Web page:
East Coast Climate Change and Fisheries Governance Workshop

March 19 - 21, 2014

Washington, D.C.

Workshop Report


The purpose of this workshop was to convene managers and staff of East Coast fishery management organizations to discuss the potential governance challenges arising from the impacts of climate change on East Coast marine fisheries.


  • Explore the existing and potential impacts of climate change on the management and governance of East Coast marine fisheries, with an emphasis on the policy implications of shifting fishery distributions and changing productivity;
  • Evaluate processes for documenting and acknowledging climate-related changes and initiating a management response;
  • Identify key management questions, concerns and information needs to guide future research and coordination between management bodies;
  • Examine the flexibility of the existing management framework to accommodate climate-related governance challenges; and
  • Discuss potential solutions and next steps for adapting and responding to climate change, and identify opportunities to maintain a dialogue between East Coast fishery management partners.

Collaborating Organizations

With support from the Fisheries Leadership & Sustainability Forum, the Mid-Atlantic Fishery Management Council planned this workshop in conjunction with the New England and South Atlantic Fishery Management Councils, the Atlantic States Marine Fisheries Commission, and NOAA Fisheries. Invited participants included East Coast fishery managers, scientists, support staff and others from each management region and NOAA Fisheries.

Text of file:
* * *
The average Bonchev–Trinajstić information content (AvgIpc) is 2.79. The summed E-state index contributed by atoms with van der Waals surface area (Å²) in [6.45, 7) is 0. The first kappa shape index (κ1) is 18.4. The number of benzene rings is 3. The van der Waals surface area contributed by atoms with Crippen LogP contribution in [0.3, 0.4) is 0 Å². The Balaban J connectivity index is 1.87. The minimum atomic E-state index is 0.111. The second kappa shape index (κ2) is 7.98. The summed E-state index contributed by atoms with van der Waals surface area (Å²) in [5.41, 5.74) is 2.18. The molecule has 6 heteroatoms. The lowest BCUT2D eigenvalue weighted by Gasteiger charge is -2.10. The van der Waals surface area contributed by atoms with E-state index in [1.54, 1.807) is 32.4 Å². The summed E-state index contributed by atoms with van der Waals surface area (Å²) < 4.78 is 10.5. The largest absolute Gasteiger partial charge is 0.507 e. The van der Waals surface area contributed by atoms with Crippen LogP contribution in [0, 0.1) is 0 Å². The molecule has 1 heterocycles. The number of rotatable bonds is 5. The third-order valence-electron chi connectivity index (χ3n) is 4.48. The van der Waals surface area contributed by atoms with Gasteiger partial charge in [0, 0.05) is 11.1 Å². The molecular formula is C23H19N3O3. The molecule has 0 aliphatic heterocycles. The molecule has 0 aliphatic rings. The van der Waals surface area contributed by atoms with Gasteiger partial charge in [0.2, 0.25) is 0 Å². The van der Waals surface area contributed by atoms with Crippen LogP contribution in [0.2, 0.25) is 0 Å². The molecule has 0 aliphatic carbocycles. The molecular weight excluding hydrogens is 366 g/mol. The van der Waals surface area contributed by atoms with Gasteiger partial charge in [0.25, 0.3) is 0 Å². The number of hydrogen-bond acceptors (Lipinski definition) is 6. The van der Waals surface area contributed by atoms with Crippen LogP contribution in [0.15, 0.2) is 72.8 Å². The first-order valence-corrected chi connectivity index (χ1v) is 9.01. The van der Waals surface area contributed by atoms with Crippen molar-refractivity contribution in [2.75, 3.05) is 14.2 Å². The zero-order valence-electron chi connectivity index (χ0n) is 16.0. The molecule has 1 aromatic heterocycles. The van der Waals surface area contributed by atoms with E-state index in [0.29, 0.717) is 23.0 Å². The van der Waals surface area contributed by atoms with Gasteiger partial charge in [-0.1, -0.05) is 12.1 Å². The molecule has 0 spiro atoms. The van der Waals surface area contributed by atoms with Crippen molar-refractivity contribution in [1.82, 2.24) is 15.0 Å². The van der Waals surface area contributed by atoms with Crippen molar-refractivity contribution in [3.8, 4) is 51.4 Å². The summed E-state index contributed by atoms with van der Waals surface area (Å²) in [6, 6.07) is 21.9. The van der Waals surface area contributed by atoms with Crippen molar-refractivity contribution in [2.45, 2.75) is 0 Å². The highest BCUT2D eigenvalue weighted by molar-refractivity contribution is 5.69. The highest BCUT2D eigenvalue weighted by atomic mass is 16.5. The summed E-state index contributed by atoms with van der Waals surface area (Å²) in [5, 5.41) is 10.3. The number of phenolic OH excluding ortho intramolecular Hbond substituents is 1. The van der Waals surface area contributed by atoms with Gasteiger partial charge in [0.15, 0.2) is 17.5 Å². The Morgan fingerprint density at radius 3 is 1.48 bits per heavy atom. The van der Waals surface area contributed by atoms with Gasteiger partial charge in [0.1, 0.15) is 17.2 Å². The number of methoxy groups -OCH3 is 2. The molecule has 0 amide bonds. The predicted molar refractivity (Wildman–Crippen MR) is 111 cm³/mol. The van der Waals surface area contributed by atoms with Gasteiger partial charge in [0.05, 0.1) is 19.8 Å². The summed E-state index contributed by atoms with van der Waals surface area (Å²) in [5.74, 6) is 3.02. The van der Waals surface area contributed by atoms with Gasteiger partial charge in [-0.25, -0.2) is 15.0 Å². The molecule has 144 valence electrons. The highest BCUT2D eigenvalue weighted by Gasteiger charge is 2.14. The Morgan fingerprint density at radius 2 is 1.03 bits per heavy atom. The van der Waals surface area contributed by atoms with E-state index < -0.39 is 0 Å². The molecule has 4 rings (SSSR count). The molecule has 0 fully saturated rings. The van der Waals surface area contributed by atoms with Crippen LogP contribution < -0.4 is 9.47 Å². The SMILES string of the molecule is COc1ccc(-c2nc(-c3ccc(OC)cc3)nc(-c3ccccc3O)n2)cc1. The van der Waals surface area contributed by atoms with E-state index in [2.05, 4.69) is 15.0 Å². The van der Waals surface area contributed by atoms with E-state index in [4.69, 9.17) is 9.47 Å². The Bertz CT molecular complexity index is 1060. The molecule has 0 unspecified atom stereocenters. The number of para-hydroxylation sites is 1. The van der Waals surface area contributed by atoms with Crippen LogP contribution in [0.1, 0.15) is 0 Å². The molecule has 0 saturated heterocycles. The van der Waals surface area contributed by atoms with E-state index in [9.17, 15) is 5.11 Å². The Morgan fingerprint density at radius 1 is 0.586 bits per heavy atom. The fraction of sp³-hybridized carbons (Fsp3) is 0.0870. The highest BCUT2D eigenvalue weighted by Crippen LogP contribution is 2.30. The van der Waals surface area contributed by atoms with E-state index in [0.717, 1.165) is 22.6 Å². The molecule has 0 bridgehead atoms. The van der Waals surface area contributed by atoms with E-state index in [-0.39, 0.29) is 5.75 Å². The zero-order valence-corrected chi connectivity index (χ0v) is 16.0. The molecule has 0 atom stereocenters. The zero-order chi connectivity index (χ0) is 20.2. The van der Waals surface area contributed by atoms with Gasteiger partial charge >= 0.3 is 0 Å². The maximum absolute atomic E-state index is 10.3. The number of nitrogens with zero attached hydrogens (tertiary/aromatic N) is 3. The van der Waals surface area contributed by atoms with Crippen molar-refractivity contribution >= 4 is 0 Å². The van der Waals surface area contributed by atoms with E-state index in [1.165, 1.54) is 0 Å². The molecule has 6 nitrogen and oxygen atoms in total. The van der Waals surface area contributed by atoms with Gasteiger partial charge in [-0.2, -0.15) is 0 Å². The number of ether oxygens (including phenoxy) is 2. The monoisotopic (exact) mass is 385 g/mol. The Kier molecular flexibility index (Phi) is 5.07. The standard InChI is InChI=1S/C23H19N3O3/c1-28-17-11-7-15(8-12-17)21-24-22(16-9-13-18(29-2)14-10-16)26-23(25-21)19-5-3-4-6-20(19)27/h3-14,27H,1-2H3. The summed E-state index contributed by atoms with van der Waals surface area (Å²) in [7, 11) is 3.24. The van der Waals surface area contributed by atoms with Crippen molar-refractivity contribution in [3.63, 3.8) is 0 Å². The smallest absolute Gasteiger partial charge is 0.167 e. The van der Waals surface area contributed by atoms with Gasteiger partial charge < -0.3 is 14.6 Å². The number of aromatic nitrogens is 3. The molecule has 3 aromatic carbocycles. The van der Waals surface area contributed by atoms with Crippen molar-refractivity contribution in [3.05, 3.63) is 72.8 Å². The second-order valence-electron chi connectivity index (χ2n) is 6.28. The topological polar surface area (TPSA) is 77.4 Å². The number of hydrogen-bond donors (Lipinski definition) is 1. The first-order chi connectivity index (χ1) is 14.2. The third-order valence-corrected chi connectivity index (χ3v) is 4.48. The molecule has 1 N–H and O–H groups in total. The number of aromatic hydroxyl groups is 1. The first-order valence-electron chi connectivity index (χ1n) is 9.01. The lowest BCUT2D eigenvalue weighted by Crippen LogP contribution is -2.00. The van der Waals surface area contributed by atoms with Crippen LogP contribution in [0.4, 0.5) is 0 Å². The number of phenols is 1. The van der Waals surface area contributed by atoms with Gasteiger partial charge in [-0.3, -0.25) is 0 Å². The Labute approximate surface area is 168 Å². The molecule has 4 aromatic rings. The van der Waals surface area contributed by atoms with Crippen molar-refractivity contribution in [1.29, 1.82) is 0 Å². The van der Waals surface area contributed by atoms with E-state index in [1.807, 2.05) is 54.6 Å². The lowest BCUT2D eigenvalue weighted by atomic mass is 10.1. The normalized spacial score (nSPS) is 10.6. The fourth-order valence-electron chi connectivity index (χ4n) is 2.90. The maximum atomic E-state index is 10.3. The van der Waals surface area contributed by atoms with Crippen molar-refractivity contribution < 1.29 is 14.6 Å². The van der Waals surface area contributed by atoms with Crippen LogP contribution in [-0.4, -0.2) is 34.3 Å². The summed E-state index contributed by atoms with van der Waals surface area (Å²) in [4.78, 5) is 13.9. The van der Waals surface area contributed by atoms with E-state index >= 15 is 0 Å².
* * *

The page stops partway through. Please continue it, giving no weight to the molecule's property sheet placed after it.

Workshop Documents

Rapid Assessment Profiles

The rapid assessment approach was developed to inform the workshop agenda and discussions. The purpose of these rapid assessments is to describe the current state of knowledge regarding climate change impacts and concerns for managed fisheries, and in particular to help identify intersections with the workshop focus on management and governance. The initial rapid assessments, listed below, were completed by  staff of the councils and Commission. They are not intended to be comprehensive; rather they are a first pass at gathering information, and will serve as living documents that can be refined and updated over time to incorporate new information and perspectives.

Additional Resources